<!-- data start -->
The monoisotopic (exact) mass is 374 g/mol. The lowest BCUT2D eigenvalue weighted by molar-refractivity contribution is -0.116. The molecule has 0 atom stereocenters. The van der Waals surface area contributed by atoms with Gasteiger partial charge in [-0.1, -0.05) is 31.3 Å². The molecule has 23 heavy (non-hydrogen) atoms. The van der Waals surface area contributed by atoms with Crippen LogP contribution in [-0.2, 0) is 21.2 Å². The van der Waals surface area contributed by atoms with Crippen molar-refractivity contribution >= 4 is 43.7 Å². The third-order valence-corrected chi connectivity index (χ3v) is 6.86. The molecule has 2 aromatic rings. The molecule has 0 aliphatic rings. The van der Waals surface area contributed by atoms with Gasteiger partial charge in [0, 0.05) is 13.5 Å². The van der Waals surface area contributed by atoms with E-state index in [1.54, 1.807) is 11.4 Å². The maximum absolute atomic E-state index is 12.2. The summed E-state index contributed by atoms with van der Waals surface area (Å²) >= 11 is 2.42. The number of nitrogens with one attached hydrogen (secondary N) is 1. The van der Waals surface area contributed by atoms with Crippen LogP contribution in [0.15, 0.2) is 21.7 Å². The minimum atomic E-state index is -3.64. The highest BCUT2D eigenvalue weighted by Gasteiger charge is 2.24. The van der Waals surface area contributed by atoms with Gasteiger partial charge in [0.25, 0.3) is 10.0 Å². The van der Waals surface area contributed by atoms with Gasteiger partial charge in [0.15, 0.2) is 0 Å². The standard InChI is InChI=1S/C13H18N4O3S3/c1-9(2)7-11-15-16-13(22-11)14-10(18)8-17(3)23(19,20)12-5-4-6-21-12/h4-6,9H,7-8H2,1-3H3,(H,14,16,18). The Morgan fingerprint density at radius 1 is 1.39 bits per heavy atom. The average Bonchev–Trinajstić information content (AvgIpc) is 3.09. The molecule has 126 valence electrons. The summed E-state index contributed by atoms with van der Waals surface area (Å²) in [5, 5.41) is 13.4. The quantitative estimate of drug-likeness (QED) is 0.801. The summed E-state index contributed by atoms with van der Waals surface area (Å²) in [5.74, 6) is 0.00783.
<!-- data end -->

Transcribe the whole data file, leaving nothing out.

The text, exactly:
The monoisotopic (exact) mass is 374 g/mol. The lowest BCUT2D eigenvalue weighted by molar-refractivity contribution is -0.116. The molecule has 0 atom stereocenters. The van der Waals surface area contributed by atoms with Gasteiger partial charge in [-0.1, -0.05) is 31.3 Å². The molecule has 23 heavy (non-hydrogen) atoms. The van der Waals surface area contributed by atoms with Crippen LogP contribution in [-0.2, 0) is 21.2 Å². The van der Waals surface area contributed by atoms with Crippen molar-refractivity contribution >= 4 is 43.7 Å². The third-order valence-corrected chi connectivity index (χ3v) is 6.86. The molecule has 2 aromatic rings. The molecule has 0 aliphatic rings. The van der Waals surface area contributed by atoms with Gasteiger partial charge in [0, 0.05) is 13.5 Å². The van der Waals surface area contributed by atoms with E-state index in [1.54, 1.807) is 11.4 Å². The maximum absolute atomic E-state index is 12.2. The summed E-state index contributed by atoms with van der Waals surface area (Å²) >= 11 is 2.42. The number of nitrogens with one attached hydrogen (secondary N) is 1. The van der Waals surface area contributed by atoms with Crippen LogP contribution in [0.15, 0.2) is 21.7 Å². The minimum atomic E-state index is -3.64. The highest BCUT2D eigenvalue weighted by Gasteiger charge is 2.24. The van der Waals surface area contributed by atoms with Gasteiger partial charge in [0.25, 0.3) is 10.0 Å². The van der Waals surface area contributed by atoms with Gasteiger partial charge in [0.15, 0.2) is 0 Å². The standard InChI is InChI=1S/C13H18N4O3S3/c1-9(2)7-11-15-16-13(22-11)14-10(18)8-17(3)23(19,20)12-5-4-6-21-12/h4-6,9H,7-8H2,1-3H3,(H,14,16,18). The Morgan fingerprint density at radius 1 is 1.39 bits per heavy atom. The average Bonchev–Trinajstić information content (AvgIpc) is 3.09. The molecule has 126 valence electrons. The summed E-state index contributed by atoms with van der Waals surface area (Å²) in [5, 5.41) is 13.4. The quantitative estimate of drug-likeness (QED) is 0.801. The summed E-state index contributed by atoms with van der Waals surface area (Å²) in [5.74, 6) is 0.00783.